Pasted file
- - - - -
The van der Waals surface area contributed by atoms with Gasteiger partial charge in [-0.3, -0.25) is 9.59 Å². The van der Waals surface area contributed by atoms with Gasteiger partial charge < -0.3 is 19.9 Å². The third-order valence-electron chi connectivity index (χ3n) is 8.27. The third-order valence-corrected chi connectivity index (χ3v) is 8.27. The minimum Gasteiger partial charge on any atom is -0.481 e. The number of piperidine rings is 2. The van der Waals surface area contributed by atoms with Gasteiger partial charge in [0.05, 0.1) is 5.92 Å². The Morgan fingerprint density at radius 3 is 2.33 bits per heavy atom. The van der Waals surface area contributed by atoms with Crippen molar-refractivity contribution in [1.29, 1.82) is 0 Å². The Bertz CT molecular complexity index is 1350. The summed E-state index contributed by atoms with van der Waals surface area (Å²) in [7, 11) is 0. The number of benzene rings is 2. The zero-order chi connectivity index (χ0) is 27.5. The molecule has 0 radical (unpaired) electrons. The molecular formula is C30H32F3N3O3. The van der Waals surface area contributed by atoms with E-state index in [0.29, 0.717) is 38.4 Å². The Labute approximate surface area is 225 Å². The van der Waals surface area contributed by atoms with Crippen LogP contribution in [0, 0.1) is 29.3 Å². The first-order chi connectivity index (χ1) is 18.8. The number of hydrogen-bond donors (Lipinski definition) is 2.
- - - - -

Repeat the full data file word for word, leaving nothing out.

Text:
The van der Waals surface area contributed by atoms with Gasteiger partial charge in [-0.3, -0.25) is 9.59 Å². The van der Waals surface area contributed by atoms with Gasteiger partial charge < -0.3 is 19.9 Å². The third-order valence-electron chi connectivity index (χ3n) is 8.27. The third-order valence-corrected chi connectivity index (χ3v) is 8.27. The minimum Gasteiger partial charge on any atom is -0.481 e. The number of piperidine rings is 2. The van der Waals surface area contributed by atoms with Gasteiger partial charge in [0.05, 0.1) is 5.92 Å². The Morgan fingerprint density at radius 3 is 2.33 bits per heavy atom. The van der Waals surface area contributed by atoms with Crippen molar-refractivity contribution in [1.29, 1.82) is 0 Å². The Bertz CT molecular complexity index is 1350. The summed E-state index contributed by atoms with van der Waals surface area (Å²) in [7, 11) is 0. The number of benzene rings is 2. The zero-order chi connectivity index (χ0) is 27.5. The molecule has 0 radical (unpaired) electrons. The molecular formula is C30H32F3N3O3. The van der Waals surface area contributed by atoms with E-state index in [0.29, 0.717) is 38.4 Å². The Labute approximate surface area is 225 Å². The van der Waals surface area contributed by atoms with Crippen LogP contribution in [0, 0.1) is 29.3 Å². The first-order chi connectivity index (χ1) is 18.8. The number of hydrogen-bond donors (Lipinski definition) is 2.